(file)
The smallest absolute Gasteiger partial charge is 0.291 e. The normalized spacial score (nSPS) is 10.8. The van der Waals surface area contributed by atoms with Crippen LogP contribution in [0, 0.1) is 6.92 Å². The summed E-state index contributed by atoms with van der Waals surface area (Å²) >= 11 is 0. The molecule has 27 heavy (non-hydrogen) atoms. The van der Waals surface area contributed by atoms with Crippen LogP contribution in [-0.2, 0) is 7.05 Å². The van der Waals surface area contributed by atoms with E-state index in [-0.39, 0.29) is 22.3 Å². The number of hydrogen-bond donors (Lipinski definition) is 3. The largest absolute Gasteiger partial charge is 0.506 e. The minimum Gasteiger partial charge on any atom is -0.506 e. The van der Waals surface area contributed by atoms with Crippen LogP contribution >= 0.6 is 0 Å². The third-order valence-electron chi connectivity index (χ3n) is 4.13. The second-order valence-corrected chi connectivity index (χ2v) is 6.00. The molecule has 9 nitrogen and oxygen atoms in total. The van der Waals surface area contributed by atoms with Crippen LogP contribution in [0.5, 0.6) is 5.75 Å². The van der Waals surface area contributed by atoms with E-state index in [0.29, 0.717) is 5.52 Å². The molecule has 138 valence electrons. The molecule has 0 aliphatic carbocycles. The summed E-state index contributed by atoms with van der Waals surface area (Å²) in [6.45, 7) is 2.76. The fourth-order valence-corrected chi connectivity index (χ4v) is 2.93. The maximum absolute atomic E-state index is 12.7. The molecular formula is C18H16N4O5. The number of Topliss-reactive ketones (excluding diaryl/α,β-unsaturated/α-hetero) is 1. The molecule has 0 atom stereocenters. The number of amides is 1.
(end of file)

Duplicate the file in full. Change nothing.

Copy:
The smallest absolute Gasteiger partial charge is 0.291 e. The normalized spacial score (nSPS) is 10.8. The van der Waals surface area contributed by atoms with Crippen LogP contribution in [0, 0.1) is 6.92 Å². The summed E-state index contributed by atoms with van der Waals surface area (Å²) >= 11 is 0. The molecule has 27 heavy (non-hydrogen) atoms. The van der Waals surface area contributed by atoms with Crippen LogP contribution in [-0.2, 0) is 7.05 Å². The van der Waals surface area contributed by atoms with E-state index in [-0.39, 0.29) is 22.3 Å². The number of hydrogen-bond donors (Lipinski definition) is 3. The largest absolute Gasteiger partial charge is 0.506 e. The minimum Gasteiger partial charge on any atom is -0.506 e. The van der Waals surface area contributed by atoms with Crippen LogP contribution >= 0.6 is 0 Å². The third-order valence-electron chi connectivity index (χ3n) is 4.13. The second-order valence-corrected chi connectivity index (χ2v) is 6.00. The molecule has 9 nitrogen and oxygen atoms in total. The van der Waals surface area contributed by atoms with Crippen LogP contribution in [0.5, 0.6) is 5.75 Å². The van der Waals surface area contributed by atoms with E-state index in [0.29, 0.717) is 5.52 Å². The molecule has 138 valence electrons. The molecule has 0 aliphatic carbocycles. The summed E-state index contributed by atoms with van der Waals surface area (Å²) in [6.45, 7) is 2.76. The fourth-order valence-corrected chi connectivity index (χ4v) is 2.93. The maximum absolute atomic E-state index is 12.7. The molecular formula is C18H16N4O5. The number of Topliss-reactive ketones (excluding diaryl/α,β-unsaturated/α-hetero) is 1. The molecule has 0 atom stereocenters. The number of amides is 1.